Cnet reckons Amazon is taking a bit of a gamble with the Fire phone. "Amazon is taking huge risks in going against the big guysSamsung and Apple. It's done it before, but in a tablet space that isn't as entrenched - or as vital - as smartphones."
Plus it's not the likes of Firefly and Mayday which will attract customers to the phone either.
"More likely, customers will come for the free year of Amazon Prime, especially if they rely heavily on Amazon's online services,shopping and music and video streaming, or own a Kindle or Amazon Fire TV."

Engadget

The folks over at Engadget appear relatively non-plussed about the Amazon Fire phone.
"Spec-wise, it isn't the most impressive phone, despite commanding a $199 price tag on-contract ($650 off-contract). But it's not horrible either - it's simply what you'd expectan average phone."
"Users with motion sickness will notthe Dynamic Perspective option. It reminds me of the parallax motion on iOS 7, a feature that frustrated a fair number of iPhone and iPad users. Fortunately, Amazon will let you turn this feature off.

The Verge

The Verge highlights that one of the core reasons Amazon has produced the Fire phone is to drive sales.
"There simply has never been a better device to help you indulge in impulse purchases - a prospect that has us both intrigued and terrified in equal parts."
As with the others, the Verge doesn't see it as a bad device, but the Fire appears to be struggling to win people over. "The Fire phone makes a neat first impression, but it has a mid-range ethos to it that makes the total asking price feel a little steep."

Android Central

Over at Android Central the feeling is that the retail giant has done the right thing. "Amazon created a mobile device that speaks to its customer base perfectly, and the end result is the Fire Phone."
"How much appeal it actually draws will ultimately be limited by its price and carrier restrictions, but as a first start for Amazon in the phone marketplace, we're excited about the Fire Phone."


$50 million Google coding initiative targets girls

Google News


Teamare Gaston, 17, thinks she'd like to be a business journalist. But Google has other designs on her brain.
On Thursday, Gaston and 150 other New York-area high school girls will attend the kickoff event for Made with Code, a $50 million Google initiative with the simple and singular focus of bringing more girls into the coding fold.

"Our industry has lots of stereotypes, including the notion that coding means sitting at a computer alone," says Google Vice President Megan Smith. "We hope to show girls that coding is fun. But there's also the simple fact that supply and demand is not working. There are millions of jobs out there going begging."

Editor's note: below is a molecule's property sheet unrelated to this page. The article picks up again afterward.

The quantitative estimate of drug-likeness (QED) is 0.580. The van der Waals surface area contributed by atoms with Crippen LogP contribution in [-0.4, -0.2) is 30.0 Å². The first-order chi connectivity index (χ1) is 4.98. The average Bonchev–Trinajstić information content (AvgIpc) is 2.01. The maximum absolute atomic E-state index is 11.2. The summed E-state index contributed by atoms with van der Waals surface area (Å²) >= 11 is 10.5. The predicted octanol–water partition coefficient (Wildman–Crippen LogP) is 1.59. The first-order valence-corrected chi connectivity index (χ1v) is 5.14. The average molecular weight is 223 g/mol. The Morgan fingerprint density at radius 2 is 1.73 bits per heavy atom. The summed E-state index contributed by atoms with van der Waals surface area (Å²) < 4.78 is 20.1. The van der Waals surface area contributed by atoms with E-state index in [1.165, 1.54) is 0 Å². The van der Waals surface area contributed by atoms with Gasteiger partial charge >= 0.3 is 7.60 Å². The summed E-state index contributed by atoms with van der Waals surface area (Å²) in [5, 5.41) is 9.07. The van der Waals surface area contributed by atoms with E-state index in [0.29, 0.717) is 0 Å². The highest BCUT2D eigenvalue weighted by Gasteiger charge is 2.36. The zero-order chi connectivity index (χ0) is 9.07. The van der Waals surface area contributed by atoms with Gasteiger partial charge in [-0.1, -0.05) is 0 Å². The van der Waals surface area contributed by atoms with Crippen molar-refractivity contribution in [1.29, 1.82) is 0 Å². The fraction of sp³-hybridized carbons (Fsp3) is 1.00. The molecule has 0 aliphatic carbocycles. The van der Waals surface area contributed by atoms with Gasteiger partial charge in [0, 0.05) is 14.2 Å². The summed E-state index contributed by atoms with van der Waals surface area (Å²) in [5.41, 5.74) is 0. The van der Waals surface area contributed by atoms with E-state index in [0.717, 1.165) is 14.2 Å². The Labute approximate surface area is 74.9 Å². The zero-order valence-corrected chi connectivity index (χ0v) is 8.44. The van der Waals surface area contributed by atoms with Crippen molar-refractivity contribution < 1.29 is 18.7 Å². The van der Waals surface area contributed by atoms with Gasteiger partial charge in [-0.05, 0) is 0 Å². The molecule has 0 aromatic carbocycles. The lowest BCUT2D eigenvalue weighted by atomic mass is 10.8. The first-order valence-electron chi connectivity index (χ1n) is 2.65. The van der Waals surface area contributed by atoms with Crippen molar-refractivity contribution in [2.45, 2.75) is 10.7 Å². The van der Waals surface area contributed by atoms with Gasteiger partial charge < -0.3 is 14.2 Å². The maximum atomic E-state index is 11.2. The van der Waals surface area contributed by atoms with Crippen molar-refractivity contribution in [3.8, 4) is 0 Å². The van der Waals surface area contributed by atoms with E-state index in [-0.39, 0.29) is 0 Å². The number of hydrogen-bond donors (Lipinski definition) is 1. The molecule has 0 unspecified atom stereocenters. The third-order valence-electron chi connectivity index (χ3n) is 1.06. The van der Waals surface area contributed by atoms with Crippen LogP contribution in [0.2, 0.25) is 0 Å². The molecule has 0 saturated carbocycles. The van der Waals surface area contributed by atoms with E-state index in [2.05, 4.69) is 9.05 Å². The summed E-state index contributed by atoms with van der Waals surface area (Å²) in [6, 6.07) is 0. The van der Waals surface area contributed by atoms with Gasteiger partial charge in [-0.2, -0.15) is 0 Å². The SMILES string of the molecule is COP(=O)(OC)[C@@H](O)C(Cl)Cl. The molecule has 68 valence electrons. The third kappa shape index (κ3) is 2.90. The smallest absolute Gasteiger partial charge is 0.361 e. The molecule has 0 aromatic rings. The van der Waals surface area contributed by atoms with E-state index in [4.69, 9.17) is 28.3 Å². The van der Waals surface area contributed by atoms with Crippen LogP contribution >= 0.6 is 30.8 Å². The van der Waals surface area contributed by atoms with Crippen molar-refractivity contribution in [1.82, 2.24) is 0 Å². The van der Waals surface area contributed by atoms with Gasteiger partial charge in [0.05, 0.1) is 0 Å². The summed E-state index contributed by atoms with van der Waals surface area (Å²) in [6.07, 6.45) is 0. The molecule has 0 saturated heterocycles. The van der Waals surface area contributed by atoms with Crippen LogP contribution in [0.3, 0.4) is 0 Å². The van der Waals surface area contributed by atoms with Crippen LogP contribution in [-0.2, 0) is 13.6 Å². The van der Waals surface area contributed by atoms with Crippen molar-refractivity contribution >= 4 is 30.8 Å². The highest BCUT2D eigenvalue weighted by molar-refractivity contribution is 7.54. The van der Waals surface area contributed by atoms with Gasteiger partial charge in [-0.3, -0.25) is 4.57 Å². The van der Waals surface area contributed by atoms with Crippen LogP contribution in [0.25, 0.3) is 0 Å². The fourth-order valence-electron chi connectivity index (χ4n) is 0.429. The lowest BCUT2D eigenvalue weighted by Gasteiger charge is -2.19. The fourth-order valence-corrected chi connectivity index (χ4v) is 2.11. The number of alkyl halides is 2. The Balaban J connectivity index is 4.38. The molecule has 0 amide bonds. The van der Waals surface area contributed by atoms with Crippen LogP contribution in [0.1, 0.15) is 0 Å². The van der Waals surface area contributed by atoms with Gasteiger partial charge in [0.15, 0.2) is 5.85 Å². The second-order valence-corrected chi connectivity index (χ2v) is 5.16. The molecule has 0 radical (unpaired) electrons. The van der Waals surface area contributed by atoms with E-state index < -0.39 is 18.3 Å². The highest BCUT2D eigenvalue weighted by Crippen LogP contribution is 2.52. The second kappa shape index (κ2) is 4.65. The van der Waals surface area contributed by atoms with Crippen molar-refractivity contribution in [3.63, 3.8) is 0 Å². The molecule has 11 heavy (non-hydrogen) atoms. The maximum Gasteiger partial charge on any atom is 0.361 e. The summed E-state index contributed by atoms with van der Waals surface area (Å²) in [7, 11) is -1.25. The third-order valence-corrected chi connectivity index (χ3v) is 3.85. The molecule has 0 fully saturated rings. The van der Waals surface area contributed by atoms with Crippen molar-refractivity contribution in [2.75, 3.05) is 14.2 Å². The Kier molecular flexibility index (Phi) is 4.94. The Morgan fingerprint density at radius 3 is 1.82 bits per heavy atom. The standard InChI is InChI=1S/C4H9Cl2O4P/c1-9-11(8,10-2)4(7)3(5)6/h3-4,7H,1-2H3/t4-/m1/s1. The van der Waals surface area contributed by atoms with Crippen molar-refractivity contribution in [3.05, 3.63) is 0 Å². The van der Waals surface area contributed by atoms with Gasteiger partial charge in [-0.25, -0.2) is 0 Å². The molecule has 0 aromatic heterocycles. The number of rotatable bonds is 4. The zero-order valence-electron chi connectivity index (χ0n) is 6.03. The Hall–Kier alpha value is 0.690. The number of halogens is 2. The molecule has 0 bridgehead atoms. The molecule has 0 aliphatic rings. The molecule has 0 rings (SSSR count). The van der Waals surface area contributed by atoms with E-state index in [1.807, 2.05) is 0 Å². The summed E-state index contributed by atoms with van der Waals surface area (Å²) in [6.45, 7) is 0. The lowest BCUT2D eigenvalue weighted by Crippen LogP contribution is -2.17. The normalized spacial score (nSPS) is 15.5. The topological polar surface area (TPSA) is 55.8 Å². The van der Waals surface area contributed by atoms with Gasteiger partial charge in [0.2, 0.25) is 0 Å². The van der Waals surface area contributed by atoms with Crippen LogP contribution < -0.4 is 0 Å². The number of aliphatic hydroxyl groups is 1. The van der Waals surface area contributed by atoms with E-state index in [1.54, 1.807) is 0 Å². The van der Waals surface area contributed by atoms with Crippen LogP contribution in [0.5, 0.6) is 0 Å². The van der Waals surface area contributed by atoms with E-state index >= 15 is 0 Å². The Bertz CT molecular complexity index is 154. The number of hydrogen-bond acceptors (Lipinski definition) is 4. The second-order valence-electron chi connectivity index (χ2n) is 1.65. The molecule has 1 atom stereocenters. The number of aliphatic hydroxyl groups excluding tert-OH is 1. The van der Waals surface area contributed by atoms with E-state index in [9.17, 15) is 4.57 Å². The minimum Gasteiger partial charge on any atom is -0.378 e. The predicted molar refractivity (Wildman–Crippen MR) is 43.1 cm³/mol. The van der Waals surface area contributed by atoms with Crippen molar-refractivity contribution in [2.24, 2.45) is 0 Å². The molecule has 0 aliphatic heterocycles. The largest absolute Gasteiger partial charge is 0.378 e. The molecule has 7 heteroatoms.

Google's event, held at a hip Manhattan loft called Skylight Modern, features host Mindy Kaling (of TV's The Mindy Project), speakers such as Chelsea Clinton and a range of tech-savvy women bent on inspiring the teens in attendance.

Made with Code's mission is anchored by a websitegirls can use basic coding technique to make bracelets and other items; Google also will dole out grants to host girl-coding parties at Girl Scouts and Boys and Girls Clubs around the country, as well as fund a range of marketing and other awareness campaigns.

The idea is to de-couple coding with dry tech chores, and instead show how the skill is vital to everythingmovie-making to helping cure malaria.

Although the tech field has seen the ascent of late of stars such as Facebook's Sheryl Sandberg and Yahoo's Marissa Mayer, there is a glaring lack of female equivalents to Facebook founder Mark Zuckerberg, says Clinton, who works for both the Clinton Foundation and the Clinton Global Initiative.

"It's hard to imagine being something you can't see," says Clinton, noting that the number of women graduating with computer-science degrees has droppednearly 40% in the '80s to 14% today. "The issue of role models is a big one, and (Made with Code) represents a new, comprehensive effort to provide just that."

Though Clinton says time is of the essence with this pressing national jobs issue, there are precedents that provide a hopeful picture: "Medicine used to be entirely male dominated, but slowly that was turned around, and the same can happen here."

Ruthe Farmer, of the National Center for Women and Information Technology, says the shift can't happen soon enough.

"It's been a five-alarm fire for some time now, ever since Bill Gates told Congress decades ago that if we didn't fix education he wouldn't be able to hire their kids," says Farmer, who is speaking at the Google event. "We need a wider swath of kids to come into this field. But why not focus on the majority of college graduates: women?"

By the year 2020, there will be 1.4 million programming-related jobs but only about a quarter of qualified candidates available to fill those roles, according to Code.org, which lobbies for the discipline to be taught more widely in schools.

Those who are qualified tend to be men, as evidenced by a far-from-surprising Google report last month noting its workforce was 70% male. LinkedIn recently revealed its rosters were 61% male, and more than half are white.